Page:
The southern tip of Africa is a land of breathtaking contrast: staggering wealth and heartbreaking poverty, natural beauty and crowded shacks, social cooperation and engrained violence.
The 18 students who spent three weeks in Cape Town experienced this complicated culture during the second annual Bucknell in South Africa trip, themed "Coping with the Legacy of Apartheid: Community Development and Social Entrepreneurship." The class counted as credit in either economics or management.
"They learn how to address lingering effects of apartheid through social business and entrepreneurship," says Professor Tammy Hiller, management. "They took classes in the morning at the University of Cape Town, and then interned in the afternoons – not just doing volunteer work, but actually pushing organizations' objectives forward."
The opportunity to do meaningful work in Africa attracted Spencer Ivey '15, who majors in markets, innovation and design. He used his skills as part of a group of students who helped a local school develop an integrated marketing plan and strategy to help attract corporate funding. Other students created an environmental curriculum for youngsters in an after-school program.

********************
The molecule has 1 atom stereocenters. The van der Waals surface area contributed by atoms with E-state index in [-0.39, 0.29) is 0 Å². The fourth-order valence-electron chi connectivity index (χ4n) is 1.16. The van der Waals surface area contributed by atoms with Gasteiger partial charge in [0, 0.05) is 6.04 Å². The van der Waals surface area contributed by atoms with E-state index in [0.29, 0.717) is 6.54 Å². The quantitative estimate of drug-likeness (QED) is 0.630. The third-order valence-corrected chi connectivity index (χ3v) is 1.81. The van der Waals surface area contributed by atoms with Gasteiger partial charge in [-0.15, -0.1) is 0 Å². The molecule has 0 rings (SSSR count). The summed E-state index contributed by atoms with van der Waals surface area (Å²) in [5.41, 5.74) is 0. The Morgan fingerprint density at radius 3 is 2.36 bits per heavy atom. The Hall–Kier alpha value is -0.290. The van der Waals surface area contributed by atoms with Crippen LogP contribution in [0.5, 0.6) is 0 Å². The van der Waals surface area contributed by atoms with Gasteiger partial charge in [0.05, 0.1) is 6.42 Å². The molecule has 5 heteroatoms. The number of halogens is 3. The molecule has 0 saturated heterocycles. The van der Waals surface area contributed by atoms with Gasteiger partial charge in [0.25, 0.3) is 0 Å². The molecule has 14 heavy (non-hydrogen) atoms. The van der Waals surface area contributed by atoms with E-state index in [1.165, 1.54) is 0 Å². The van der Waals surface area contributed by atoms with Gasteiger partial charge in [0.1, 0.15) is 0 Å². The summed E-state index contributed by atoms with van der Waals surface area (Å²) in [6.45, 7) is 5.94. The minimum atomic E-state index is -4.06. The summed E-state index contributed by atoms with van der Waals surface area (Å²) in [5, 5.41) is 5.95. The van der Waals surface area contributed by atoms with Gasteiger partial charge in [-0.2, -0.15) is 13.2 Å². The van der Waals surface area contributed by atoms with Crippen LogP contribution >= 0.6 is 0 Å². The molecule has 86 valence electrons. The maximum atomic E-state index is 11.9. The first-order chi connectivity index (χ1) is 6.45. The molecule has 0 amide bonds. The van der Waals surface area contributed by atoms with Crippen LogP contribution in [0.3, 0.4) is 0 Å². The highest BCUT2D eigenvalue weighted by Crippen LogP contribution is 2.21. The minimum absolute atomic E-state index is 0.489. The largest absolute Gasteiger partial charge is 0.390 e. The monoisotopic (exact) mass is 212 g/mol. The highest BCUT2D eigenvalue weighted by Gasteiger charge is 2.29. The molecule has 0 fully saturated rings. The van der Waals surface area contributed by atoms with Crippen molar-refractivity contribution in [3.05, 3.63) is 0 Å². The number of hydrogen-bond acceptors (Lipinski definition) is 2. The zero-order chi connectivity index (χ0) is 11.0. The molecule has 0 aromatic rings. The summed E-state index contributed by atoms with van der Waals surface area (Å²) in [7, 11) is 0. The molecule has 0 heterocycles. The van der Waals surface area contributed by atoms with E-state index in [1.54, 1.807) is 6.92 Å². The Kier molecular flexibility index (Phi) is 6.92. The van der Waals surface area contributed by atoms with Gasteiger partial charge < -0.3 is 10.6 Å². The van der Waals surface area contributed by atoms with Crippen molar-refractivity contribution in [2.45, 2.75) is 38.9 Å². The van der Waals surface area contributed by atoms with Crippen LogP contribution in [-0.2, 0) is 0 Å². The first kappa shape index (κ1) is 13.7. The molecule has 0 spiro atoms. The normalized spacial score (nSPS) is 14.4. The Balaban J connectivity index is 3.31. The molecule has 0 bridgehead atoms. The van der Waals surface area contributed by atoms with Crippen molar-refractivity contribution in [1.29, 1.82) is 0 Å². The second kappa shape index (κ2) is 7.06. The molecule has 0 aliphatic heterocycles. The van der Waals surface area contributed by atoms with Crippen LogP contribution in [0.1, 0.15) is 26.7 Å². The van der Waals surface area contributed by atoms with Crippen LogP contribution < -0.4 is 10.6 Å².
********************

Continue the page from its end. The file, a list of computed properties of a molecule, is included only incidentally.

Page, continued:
"The students must think reactively and use available resources," says Professor Geoff Schneider, economics. "We hope to instill in them the skill to identify what needs fixing and then go do it. The clients were so appreciative of not only how good the students' work was, but also how much they'd accomplished in just three weeks."
The itinerary included tours of local townships and Robben Island, where Nelson Mandela spent 18 of his 27 years as a political prisoner during the apartheid era. Some students used free days to go on safari or try shark-cage diving.
"Being immersed in a different culture is unparalleled," says Ivey. "You can be an armchair anthropologist, but you don't really understand it fully until you get there and realize how diverse the world is."